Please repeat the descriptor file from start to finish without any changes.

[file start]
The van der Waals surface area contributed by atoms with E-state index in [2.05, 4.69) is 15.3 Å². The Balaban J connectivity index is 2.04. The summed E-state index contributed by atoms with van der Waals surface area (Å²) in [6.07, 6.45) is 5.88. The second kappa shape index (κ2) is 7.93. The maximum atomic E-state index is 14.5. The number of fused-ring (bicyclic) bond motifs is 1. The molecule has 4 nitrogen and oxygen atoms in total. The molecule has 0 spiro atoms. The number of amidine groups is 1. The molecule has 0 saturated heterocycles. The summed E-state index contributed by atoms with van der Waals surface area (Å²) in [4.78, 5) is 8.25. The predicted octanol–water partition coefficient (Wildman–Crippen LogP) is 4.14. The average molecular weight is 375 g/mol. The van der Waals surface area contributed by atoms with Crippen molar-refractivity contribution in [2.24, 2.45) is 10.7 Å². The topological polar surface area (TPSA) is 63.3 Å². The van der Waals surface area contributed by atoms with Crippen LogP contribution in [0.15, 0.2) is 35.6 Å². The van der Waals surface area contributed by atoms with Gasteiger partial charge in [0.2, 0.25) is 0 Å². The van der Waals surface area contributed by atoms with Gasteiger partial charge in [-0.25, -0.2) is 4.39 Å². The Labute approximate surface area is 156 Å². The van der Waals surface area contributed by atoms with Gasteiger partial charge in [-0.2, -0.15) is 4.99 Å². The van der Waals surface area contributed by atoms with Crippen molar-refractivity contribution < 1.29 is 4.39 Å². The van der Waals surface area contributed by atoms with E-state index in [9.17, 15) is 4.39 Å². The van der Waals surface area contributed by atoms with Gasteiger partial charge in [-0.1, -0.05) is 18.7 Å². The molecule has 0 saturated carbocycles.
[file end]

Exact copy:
The van der Waals surface area contributed by atoms with E-state index in [2.05, 4.69) is 15.3 Å². The Balaban J connectivity index is 2.04. The summed E-state index contributed by atoms with van der Waals surface area (Å²) in [6.07, 6.45) is 5.88. The second kappa shape index (κ2) is 7.93. The maximum atomic E-state index is 14.5. The number of fused-ring (bicyclic) bond motifs is 1. The molecule has 4 nitrogen and oxygen atoms in total. The molecule has 0 spiro atoms. The number of amidine groups is 1. The molecule has 0 saturated heterocycles. The summed E-state index contributed by atoms with van der Waals surface area (Å²) in [4.78, 5) is 8.25. The predicted octanol–water partition coefficient (Wildman–Crippen LogP) is 4.14. The average molecular weight is 375 g/mol. The van der Waals surface area contributed by atoms with Crippen molar-refractivity contribution in [2.24, 2.45) is 10.7 Å². The topological polar surface area (TPSA) is 63.3 Å². The van der Waals surface area contributed by atoms with Crippen LogP contribution in [0.15, 0.2) is 35.6 Å². The van der Waals surface area contributed by atoms with Gasteiger partial charge in [0.2, 0.25) is 0 Å². The van der Waals surface area contributed by atoms with Gasteiger partial charge in [-0.25, -0.2) is 4.39 Å². The Labute approximate surface area is 156 Å². The van der Waals surface area contributed by atoms with Gasteiger partial charge in [-0.2, -0.15) is 4.99 Å². The van der Waals surface area contributed by atoms with Crippen molar-refractivity contribution < 1.29 is 4.39 Å². The van der Waals surface area contributed by atoms with E-state index in [9.17, 15) is 4.39 Å². The van der Waals surface area contributed by atoms with Gasteiger partial charge in [-0.1, -0.05) is 18.7 Å². The molecule has 0 saturated carbocycles.